Food is a necessary part of life. Keeping food fresh and preparing it properly will turn this necessity into a pleasure. It’s no secret, either, that it takes a lot of energy to keep your kitchen appliances running. A smart, eco-friendly consumer knows to look for the ‘Energy Star’ symbol when shopping for kitchen appliances, comparing kilowatt/hour rates. What you might not be aware of is that there are other kitchen appliances that will help you reduce both your energy consumption and your energy bills as well.
Your fridge can be an energy guzzler, and replacing an old fridge for a newer one is the first step in saving energy. The first thing you will want to do is take size into consideration. How much food do you need to store? Do you really need the larges fridge on the market if it’s only for a litre of milk and a bottle of ketchup? You will also want to consider fridge style. It may seem convenient to have the freezer on the bottom and your daily needs at eye-level, but it’s not all that energy efficient. Grade school kids will tell you, hot air rises and cold air sinks, so it just makes energy sense to have the colder freezer on top, its cold air sinking to cool the refrigerator below.
As much as size matters when cooling empty space in the refrigerator, it also matters when you heat empty space in the oven. It takes a lot of energy to get your oven up to 400 Fahrenheit, and if you’re only cooking two chicken breasts, that’s a lot of wasted hot air. When your portions permit, consider using a toaster oven instead. You will get the same great flavour and properly cooked meal at a tiny fraction of the energy cost.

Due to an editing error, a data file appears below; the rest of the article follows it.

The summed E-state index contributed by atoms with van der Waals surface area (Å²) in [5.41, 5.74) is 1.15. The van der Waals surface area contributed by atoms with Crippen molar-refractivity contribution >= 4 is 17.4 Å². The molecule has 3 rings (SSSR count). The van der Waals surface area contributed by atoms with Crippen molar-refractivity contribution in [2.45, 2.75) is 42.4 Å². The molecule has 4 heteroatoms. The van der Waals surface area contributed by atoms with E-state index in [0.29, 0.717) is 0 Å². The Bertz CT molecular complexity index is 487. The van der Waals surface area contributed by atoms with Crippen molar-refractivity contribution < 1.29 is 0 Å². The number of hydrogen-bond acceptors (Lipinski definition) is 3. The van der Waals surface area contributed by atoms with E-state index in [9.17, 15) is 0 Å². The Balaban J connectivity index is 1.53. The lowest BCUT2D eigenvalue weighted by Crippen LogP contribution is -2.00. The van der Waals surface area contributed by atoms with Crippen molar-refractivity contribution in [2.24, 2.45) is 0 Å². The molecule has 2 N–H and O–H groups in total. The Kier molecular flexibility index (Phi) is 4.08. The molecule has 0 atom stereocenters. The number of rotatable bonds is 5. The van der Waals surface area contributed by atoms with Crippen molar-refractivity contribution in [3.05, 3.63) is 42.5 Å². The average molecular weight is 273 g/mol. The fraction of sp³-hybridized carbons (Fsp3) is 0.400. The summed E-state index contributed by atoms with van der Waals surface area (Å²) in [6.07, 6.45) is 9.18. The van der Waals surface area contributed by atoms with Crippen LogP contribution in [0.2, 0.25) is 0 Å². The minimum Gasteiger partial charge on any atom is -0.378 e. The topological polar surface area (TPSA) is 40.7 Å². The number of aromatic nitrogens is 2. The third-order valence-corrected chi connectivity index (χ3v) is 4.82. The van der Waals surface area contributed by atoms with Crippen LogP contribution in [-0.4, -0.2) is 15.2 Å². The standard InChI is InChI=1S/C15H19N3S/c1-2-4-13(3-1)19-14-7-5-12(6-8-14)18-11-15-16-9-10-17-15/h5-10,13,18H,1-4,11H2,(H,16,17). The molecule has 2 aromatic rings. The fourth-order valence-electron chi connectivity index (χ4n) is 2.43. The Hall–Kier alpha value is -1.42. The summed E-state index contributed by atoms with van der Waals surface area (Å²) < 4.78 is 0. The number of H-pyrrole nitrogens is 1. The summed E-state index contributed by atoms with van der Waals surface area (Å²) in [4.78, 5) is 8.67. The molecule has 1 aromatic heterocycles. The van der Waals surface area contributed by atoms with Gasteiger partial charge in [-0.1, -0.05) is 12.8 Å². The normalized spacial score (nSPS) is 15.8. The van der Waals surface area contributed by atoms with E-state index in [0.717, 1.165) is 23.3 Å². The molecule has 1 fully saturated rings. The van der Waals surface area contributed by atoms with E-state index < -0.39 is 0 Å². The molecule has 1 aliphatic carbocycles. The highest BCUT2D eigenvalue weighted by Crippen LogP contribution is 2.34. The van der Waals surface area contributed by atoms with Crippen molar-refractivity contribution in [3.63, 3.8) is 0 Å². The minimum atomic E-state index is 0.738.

Also, when looking at oven-stove combinations, look for a stove top that will allow you to control the element size. This is a standard feature on most ceramic top stoves, with at least one burner able to fit different sized pots. This is ideal for those pots that are in between sizes, too big for the small burner, but leaving glowing rings to waste energy on the larger burners. By customizing your burner to the pot, you will use only the energy that you need.
If you are like most people, you only drink one or two cups of coffee before leaving the house in the morning, yet you still make a large pot everyday. Take stock of your coffee drinking habits and consider purchasing a single-cup coffeemaker. You will no longer be using energy to keep a pot of coffee hot that you have no intentions of drinking, nor will you be wasting both energy and water to make your favorite brew in the first place. If it’s all you’re going to drink, brewing your coffee one cup at a time makes energy saving sense.
With the recent push to make everything eco-friendly, major appliance companies have made a great effort to ensure that their products are as energy efficient as possible, even going so far as to use this as a marketing tool. Even with more energy efficient appliances, making the right appliance choices will help you reduce your kitchen energy consumption even further. Keep in mind your food preparation needs, and keep you appliances as small as possible. Using smaller appliances that are proportional to your servings will ensure you are using only the energy you need to keep and prepare your daily meals.